I've worked as a waitress/bartender for 4 years straight now and I've wanted to share this post for awhile but wasn't sure it was related to travel enough. However, I think it's important for foreigner and non-foreigners alike to know how the restaurant business works considering on your travels (if your a foodie and spirit lover like me) you'll be dining out at least a few times. I've worked in corporate restaurants, dive bars, fine dining, resort restaurants, banquet service, and a bar that literally serves drinks at $30 per drink, so I'm certainly used to a variety of customers. One thing that doesn't change is the way the service industry works.
Tip, tip, tip, the magic word here is tip. Tip your servers and tip your bartenders. If you don't tip your server, s/he is screwed because they already gave you good service the entire dinner, however if you ever plan on coming back, word gets around, they will likely remember you AND tell all the other servers too. When you go to the bar, you’re likely going to be ordering several drinks throughout the evening. The first inkling your bartender gets that you’re not going to tip is the beginning of you not getting good service. For instance, at the current bar I work at, they charge $20 for a specific type of refill/drink. If you are holding a $20 bill and nothing else, this is a bad sign already. To be fair, the first drink is always made to correct recipe (with the proper amount of liquor). But I'm going to promise you that the next six won't be unless you pull out a few extra bills from your pocket along with that $20. This is just a small introduction into the world of the service industry. So for the first time ever, a bartender is going to give YOU a tip. This post is for the people who have never bartended or served, because they just don't get some things. Most of my tips are related to drinks/bar because it's where I see the most error as far as customers know and I literally just want to give you some advice on how to have a better dining experience.
A lot of these tips are very blunt. Not all bartenders will work this same way, but working in the industry, I have heard a lot of these tips through my fellow workers. In general, as a customer service worker, I try to always give my best impression no matter the circumstances. I smile and I do my job, but that doesn't always go the same for every server/bartender you meet. There are some skeezy bars and bartenders out there. I knew a bartender who used to save empty bottles, put water in them, and literally give guests who didn't tip water and their choice mixer. So, customers were literally receiving water mixed with coke while paying for rum and coke. I've also heard many of rumors concerning bars that water down their liquor to make it go further, GROSS! So, take some of these tips with a grain of salt because not all bartenders will work the same; however, a lot do work using the following guidelines.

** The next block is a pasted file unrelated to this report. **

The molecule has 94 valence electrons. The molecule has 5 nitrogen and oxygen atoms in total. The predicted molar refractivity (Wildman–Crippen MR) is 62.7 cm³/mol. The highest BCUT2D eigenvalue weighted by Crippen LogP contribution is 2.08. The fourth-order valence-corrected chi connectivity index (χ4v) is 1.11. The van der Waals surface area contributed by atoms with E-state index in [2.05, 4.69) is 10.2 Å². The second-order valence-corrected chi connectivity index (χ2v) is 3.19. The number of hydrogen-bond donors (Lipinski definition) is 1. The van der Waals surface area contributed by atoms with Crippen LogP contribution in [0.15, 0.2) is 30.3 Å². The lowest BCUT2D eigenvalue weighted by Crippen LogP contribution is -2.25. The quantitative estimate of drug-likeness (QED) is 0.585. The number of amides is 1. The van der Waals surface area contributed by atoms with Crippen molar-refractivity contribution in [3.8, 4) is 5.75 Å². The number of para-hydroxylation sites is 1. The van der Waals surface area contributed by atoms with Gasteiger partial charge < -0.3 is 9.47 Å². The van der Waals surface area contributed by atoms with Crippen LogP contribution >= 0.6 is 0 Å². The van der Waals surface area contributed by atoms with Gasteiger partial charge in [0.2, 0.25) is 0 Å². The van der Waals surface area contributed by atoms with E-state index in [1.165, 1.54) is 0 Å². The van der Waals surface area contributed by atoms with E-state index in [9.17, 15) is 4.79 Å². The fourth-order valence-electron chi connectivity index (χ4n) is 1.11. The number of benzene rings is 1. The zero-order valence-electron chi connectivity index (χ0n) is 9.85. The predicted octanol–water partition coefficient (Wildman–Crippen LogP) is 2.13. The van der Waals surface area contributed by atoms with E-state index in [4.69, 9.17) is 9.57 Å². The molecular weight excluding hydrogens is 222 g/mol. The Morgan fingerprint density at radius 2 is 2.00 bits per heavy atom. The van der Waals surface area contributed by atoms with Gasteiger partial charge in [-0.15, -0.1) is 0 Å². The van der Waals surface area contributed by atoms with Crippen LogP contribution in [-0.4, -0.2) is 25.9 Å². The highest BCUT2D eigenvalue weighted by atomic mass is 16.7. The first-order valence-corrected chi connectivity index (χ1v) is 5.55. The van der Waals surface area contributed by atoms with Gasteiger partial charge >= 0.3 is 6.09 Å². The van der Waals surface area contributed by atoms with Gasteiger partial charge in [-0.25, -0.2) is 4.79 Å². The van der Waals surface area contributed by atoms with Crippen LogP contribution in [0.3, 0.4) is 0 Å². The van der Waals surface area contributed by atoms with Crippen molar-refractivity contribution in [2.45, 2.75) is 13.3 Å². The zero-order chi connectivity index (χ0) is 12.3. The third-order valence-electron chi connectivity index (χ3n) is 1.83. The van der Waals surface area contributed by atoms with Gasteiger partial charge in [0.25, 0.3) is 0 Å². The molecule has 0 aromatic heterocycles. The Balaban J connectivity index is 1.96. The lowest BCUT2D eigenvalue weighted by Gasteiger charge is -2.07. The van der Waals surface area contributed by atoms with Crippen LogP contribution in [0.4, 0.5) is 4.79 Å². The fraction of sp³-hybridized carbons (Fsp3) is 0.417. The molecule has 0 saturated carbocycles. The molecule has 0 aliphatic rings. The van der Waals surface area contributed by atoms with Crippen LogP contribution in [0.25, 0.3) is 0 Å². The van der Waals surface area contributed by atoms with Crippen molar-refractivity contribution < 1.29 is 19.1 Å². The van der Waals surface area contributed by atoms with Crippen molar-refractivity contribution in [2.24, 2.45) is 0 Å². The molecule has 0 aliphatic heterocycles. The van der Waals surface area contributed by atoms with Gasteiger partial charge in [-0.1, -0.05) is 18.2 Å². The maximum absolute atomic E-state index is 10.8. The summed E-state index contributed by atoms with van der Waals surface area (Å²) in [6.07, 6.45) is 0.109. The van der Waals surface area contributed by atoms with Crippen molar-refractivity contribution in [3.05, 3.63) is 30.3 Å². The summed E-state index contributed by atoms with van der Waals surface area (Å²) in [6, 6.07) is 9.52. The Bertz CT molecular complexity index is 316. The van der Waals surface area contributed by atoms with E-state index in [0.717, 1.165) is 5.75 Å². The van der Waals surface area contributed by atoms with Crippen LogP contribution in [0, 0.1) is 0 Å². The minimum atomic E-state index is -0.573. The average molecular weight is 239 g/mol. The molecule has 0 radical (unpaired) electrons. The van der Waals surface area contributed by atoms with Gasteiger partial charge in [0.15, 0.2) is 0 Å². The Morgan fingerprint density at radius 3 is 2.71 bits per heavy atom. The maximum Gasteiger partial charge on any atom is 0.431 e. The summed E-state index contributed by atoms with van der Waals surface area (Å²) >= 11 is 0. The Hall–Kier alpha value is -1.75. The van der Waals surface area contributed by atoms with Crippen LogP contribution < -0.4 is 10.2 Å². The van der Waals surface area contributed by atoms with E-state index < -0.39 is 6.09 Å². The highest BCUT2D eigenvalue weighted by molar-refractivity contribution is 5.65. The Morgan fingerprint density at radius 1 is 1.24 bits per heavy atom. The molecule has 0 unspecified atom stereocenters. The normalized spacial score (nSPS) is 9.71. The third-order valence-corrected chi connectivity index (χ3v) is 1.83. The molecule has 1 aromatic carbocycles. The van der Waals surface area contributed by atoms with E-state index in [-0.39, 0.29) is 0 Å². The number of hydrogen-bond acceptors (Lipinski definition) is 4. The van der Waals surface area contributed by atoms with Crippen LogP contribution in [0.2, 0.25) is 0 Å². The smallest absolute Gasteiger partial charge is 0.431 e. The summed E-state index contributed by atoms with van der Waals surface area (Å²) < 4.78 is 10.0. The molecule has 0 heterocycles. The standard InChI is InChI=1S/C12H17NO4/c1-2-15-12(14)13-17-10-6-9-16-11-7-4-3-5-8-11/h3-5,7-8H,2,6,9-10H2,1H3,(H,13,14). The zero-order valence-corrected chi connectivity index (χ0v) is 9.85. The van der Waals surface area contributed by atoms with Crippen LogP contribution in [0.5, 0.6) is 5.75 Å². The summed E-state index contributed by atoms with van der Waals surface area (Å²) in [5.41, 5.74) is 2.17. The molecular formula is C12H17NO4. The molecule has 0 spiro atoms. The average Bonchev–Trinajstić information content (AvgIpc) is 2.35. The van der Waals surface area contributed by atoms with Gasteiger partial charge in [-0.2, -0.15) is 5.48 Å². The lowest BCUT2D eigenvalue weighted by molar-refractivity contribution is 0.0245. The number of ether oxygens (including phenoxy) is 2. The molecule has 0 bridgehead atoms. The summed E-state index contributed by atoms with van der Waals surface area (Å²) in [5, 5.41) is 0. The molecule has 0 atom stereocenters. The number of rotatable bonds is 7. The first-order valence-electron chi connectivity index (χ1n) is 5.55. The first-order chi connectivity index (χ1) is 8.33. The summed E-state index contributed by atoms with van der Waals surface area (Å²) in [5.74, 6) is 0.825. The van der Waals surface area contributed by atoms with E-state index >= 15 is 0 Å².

Tips for tipping your bartender/server and general rules for going out:
-Different bars will have different regulations. If you're looking for a strong drink for a low price, go to a dive bar. Do not go to corporate chain restaurants, their drinks are delicious, although very weak. Also, some of my rules below will not apply to all restaurants/bars. I'll explain this in further detail below.
-Percentage for good tips. In the U.S.A., if you order food or a drink, a good, acceptable tip is 20% of your order price. Standard tip percentages are 15% for poor service, 18% for okay service, and 20% for good/great service. If you are looking to receive exceptional service for the rest of the evening, I would suggest tipping 25-50% on your first order or giving your bartender/server a big tip upfront.
-Negative stereotypes. There are stereotypes that go along with tipping. I won't go out of my way to point fingers, but bartenders/servers can usually gauge whether they will get a good tip or not. Oftentimes, it can be as simple as the customer isn't used to tipping because they don't tip in their country. Well, you are in the U.S.A. now, so tip us!:)
-Tip upfront; throw the bartender a $20 bill right off the first drink if you plan on being there all night, you will likely receive good service the rest of the night because the bartender is now aware that you are a good tipper and we are grateful. You will likely be the first person that we help even when there are 20 people who came before you because we already know that you tip well compared to these random people who may or may not tip us $0. Even if you only tip a few dollars for each drink after that, we will still keep coming to you first because you have given us more than anybody else has! It’s relatively selfish and pretty simple to get.
-If you want strong drinks, tip upfront. Why? Because why would we help you out if your not trying to help us out? If you walk in ordering a drink and give us a $10 saying “for you,” you have helped me out and I, being the considerate person that I am, will help you out, too. If you tip after the drink is already made, we can't really remake your drink. We can make your 2nd drink stronger, but why would you want to wait on that?;)